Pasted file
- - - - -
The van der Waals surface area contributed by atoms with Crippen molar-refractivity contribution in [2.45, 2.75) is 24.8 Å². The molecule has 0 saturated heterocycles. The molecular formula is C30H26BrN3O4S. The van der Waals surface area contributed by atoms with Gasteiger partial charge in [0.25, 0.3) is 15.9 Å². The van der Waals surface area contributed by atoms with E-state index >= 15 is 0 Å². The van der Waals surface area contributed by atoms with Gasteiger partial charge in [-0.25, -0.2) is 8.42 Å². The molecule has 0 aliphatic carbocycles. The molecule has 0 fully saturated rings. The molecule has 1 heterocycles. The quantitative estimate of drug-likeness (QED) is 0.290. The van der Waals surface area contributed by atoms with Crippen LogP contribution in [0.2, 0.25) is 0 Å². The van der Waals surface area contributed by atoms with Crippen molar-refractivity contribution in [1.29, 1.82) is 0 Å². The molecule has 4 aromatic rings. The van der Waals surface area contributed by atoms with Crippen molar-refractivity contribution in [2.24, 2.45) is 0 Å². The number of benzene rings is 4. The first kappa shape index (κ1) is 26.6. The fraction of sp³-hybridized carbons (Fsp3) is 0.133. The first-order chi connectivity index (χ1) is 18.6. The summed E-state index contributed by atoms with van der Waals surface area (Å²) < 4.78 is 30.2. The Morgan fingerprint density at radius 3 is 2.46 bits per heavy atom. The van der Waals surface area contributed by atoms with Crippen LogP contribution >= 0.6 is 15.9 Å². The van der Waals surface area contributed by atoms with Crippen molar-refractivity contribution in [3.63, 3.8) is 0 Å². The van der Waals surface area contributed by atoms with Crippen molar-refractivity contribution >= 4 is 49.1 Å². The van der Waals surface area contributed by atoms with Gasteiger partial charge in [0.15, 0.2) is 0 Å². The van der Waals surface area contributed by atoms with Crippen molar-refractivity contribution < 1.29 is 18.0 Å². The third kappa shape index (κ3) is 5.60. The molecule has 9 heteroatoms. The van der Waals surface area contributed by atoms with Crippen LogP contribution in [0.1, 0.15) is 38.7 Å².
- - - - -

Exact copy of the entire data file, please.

The van der Waals surface area contributed by atoms with Crippen molar-refractivity contribution in [2.45, 2.75) is 24.8 Å². The molecule has 0 saturated heterocycles. The molecular formula is C30H26BrN3O4S. The van der Waals surface area contributed by atoms with Gasteiger partial charge in [0.25, 0.3) is 15.9 Å². The van der Waals surface area contributed by atoms with E-state index >= 15 is 0 Å². The van der Waals surface area contributed by atoms with Gasteiger partial charge in [-0.25, -0.2) is 8.42 Å². The molecule has 0 aliphatic carbocycles. The molecule has 0 fully saturated rings. The molecule has 1 heterocycles. The quantitative estimate of drug-likeness (QED) is 0.290. The van der Waals surface area contributed by atoms with Crippen LogP contribution in [0.2, 0.25) is 0 Å². The van der Waals surface area contributed by atoms with Crippen molar-refractivity contribution in [1.29, 1.82) is 0 Å². The molecule has 4 aromatic rings. The van der Waals surface area contributed by atoms with Crippen molar-refractivity contribution in [2.24, 2.45) is 0 Å². The number of benzene rings is 4. The first kappa shape index (κ1) is 26.6. The fraction of sp³-hybridized carbons (Fsp3) is 0.133. The first-order chi connectivity index (χ1) is 18.6. The summed E-state index contributed by atoms with van der Waals surface area (Å²) < 4.78 is 30.2. The Morgan fingerprint density at radius 3 is 2.46 bits per heavy atom. The van der Waals surface area contributed by atoms with Crippen LogP contribution >= 0.6 is 15.9 Å². The van der Waals surface area contributed by atoms with Crippen molar-refractivity contribution in [3.63, 3.8) is 0 Å². The van der Waals surface area contributed by atoms with Crippen molar-refractivity contribution >= 4 is 49.1 Å². The van der Waals surface area contributed by atoms with Gasteiger partial charge in [0.15, 0.2) is 0 Å². The van der Waals surface area contributed by atoms with Crippen molar-refractivity contribution < 1.29 is 18.0 Å². The third kappa shape index (κ3) is 5.60. The molecule has 9 heteroatoms. The van der Waals surface area contributed by atoms with Crippen LogP contribution in [0.1, 0.15) is 38.7 Å².